Ninth Circuit Court Upholds Protections for California’s Endangered Salmon

Decision Protects Salmon and Steelhead and the Thousands of Jobs that Depend on a Healthy Fishery

Some of California’s most endangered fish – and the fishermen that rely on salmon for their livelihoods – got a helping hand from the Ninth Circuit Court of Appeals today, which released its opinion in the case of San Luis & Delta-Mendota Water, et al v. Pacific Coast Federation etc., et al.

The opinion fully upholds the Endangered Species Act protections for endangered and threatened salmon and steelhead in California. The Marine Fisheries Service’s 2009 biological opinion determined that the proposed operations of the Department of Interior Bureau of Reclamation’s Central Valley Project and California’s State Water Project would jeopardize several runs of salmon, steelhead, and sturgeon, and required the water projects to change the way they pump water out of rivers.

Following is a statement from Kate Poole, Litigation Director of NRDC’s Water Program:

“Thousands of people rely on California’s salmon runs to support themselves and their families. Chinook salmon and steelhead are on the brink of extinction, and this ruling is critical for their continued survival.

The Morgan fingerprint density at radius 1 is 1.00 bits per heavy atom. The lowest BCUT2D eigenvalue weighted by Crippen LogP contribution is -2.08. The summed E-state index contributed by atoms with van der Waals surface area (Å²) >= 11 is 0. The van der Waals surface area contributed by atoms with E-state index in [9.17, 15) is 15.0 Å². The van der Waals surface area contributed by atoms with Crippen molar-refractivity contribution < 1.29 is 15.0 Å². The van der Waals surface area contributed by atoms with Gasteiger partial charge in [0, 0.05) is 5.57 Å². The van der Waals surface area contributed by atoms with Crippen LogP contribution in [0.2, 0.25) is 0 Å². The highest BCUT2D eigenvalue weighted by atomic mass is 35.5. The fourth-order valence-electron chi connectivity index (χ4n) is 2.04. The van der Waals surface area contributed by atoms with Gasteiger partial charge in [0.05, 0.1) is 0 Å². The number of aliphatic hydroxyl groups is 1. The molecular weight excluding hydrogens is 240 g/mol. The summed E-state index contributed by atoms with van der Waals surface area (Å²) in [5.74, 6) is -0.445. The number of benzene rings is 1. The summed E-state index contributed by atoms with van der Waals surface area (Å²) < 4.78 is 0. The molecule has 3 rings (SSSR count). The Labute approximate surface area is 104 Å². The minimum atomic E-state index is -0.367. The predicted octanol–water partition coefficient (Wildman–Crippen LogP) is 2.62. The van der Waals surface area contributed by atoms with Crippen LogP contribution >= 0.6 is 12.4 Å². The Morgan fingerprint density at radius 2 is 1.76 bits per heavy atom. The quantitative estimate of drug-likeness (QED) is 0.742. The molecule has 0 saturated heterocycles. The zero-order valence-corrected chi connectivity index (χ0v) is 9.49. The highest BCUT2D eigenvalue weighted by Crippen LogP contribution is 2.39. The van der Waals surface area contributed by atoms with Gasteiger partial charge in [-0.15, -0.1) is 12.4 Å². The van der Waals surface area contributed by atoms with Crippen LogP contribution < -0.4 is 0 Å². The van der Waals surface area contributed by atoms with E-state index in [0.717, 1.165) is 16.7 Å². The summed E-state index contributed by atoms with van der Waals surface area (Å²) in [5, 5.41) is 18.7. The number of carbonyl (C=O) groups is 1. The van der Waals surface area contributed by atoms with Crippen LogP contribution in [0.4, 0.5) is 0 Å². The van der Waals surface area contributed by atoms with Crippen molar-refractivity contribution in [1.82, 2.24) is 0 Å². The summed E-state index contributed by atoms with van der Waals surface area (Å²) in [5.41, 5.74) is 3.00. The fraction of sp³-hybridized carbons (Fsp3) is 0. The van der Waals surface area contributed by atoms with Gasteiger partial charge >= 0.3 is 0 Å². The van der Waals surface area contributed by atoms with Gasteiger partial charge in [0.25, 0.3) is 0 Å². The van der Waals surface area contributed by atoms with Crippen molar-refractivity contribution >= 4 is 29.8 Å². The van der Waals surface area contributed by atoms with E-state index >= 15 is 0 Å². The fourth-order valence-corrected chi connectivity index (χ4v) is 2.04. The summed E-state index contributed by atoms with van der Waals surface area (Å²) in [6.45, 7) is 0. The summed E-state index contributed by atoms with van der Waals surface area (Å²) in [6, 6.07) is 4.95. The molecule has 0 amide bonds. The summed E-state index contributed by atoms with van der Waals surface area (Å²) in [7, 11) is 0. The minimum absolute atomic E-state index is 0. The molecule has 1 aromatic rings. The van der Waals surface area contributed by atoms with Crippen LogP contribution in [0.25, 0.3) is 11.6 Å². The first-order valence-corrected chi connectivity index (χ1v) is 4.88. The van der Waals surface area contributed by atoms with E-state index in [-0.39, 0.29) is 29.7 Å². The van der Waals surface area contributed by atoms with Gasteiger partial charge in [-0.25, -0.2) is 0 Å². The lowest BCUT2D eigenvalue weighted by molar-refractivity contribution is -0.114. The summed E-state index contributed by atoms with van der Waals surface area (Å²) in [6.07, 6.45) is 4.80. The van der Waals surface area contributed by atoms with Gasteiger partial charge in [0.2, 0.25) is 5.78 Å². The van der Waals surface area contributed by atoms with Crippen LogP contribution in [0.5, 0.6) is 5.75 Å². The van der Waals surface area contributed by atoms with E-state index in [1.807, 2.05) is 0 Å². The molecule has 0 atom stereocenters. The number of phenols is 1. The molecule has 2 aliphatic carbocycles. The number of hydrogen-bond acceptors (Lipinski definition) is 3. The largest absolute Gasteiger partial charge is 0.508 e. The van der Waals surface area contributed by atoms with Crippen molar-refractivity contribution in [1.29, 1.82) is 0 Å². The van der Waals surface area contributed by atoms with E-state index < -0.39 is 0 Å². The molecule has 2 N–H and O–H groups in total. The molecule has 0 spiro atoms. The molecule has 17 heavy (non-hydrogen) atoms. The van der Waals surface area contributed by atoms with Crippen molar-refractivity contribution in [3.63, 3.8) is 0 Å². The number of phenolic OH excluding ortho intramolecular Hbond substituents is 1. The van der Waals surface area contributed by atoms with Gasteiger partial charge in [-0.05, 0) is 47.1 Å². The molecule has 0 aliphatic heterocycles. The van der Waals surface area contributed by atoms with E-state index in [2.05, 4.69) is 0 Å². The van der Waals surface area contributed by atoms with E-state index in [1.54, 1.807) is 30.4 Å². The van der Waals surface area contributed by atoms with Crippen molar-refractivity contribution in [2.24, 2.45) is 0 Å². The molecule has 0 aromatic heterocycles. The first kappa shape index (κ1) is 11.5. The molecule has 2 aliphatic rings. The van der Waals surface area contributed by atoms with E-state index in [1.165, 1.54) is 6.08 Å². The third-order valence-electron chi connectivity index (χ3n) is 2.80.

“Today’s decision doesn’t change operations in the Delta, but instead confirms that these protections are based on the best available science and comply with the law. It’s a great win for our fishermen and these truly magnificent fish.

“Endangered Species Act Protections are in place for a reason. And despite California’s severe drought and demands on our limited water supplies, we need to remember that by being good stewards of our waterways, we ensure there will be enough water to go around for all of us in the long run.”


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